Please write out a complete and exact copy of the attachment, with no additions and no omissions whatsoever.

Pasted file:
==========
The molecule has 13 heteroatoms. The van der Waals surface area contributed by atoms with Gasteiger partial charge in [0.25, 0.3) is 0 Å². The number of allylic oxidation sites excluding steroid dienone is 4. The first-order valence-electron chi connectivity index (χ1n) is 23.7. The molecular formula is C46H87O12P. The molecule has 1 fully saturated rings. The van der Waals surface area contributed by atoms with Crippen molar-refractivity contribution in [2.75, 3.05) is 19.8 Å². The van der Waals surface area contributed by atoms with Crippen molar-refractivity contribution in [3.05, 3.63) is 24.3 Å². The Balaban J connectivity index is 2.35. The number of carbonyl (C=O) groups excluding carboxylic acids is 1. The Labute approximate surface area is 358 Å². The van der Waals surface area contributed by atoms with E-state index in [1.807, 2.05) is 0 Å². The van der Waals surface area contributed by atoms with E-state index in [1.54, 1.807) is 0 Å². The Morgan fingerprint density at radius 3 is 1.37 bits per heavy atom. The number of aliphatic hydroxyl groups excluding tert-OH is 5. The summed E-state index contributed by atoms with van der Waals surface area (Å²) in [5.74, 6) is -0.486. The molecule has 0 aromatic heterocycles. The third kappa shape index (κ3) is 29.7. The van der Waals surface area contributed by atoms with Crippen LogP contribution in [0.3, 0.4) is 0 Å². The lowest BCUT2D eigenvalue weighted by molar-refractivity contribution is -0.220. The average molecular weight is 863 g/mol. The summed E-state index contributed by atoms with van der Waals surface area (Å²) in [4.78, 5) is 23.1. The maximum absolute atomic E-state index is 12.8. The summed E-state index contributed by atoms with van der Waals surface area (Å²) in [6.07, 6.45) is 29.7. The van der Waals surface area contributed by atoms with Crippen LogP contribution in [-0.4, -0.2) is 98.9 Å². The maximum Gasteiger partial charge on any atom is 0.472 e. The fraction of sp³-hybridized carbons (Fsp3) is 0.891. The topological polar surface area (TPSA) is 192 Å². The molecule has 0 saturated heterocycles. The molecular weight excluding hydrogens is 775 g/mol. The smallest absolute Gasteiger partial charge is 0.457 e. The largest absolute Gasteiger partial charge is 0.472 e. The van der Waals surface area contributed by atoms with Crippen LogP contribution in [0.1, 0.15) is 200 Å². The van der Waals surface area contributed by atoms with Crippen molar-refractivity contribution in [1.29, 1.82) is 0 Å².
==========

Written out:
The molecule has 13 heteroatoms. The van der Waals surface area contributed by atoms with Gasteiger partial charge in [0.25, 0.3) is 0 Å². The number of allylic oxidation sites excluding steroid dienone is 4. The first-order valence-electron chi connectivity index (χ1n) is 23.7. The molecular formula is C46H87O12P. The molecule has 1 fully saturated rings. The van der Waals surface area contributed by atoms with Crippen molar-refractivity contribution in [2.75, 3.05) is 19.8 Å². The van der Waals surface area contributed by atoms with Crippen molar-refractivity contribution in [3.05, 3.63) is 24.3 Å². The Balaban J connectivity index is 2.35. The number of carbonyl (C=O) groups excluding carboxylic acids is 1. The Labute approximate surface area is 358 Å². The van der Waals surface area contributed by atoms with E-state index in [1.807, 2.05) is 0 Å². The van der Waals surface area contributed by atoms with E-state index in [1.54, 1.807) is 0 Å². The Morgan fingerprint density at radius 3 is 1.37 bits per heavy atom. The number of aliphatic hydroxyl groups excluding tert-OH is 5. The summed E-state index contributed by atoms with van der Waals surface area (Å²) in [5.74, 6) is -0.486. The molecule has 0 aromatic heterocycles. The third kappa shape index (κ3) is 29.7. The van der Waals surface area contributed by atoms with Crippen LogP contribution in [0.3, 0.4) is 0 Å². The lowest BCUT2D eigenvalue weighted by molar-refractivity contribution is -0.220. The average molecular weight is 863 g/mol. The summed E-state index contributed by atoms with van der Waals surface area (Å²) in [4.78, 5) is 23.1. The maximum absolute atomic E-state index is 12.8. The summed E-state index contributed by atoms with van der Waals surface area (Å²) in [6.07, 6.45) is 29.7. The van der Waals surface area contributed by atoms with Crippen LogP contribution in [-0.4, -0.2) is 98.9 Å². The maximum Gasteiger partial charge on any atom is 0.472 e. The fraction of sp³-hybridized carbons (Fsp3) is 0.891. The topological polar surface area (TPSA) is 192 Å². The molecule has 0 saturated heterocycles. The molecular weight excluding hydrogens is 775 g/mol. The smallest absolute Gasteiger partial charge is 0.457 e. The largest absolute Gasteiger partial charge is 0.472 e. The van der Waals surface area contributed by atoms with Crippen LogP contribution in [0.1, 0.15) is 200 Å². The van der Waals surface area contributed by atoms with Crippen molar-refractivity contribution in [1.29, 1.82) is 0 Å².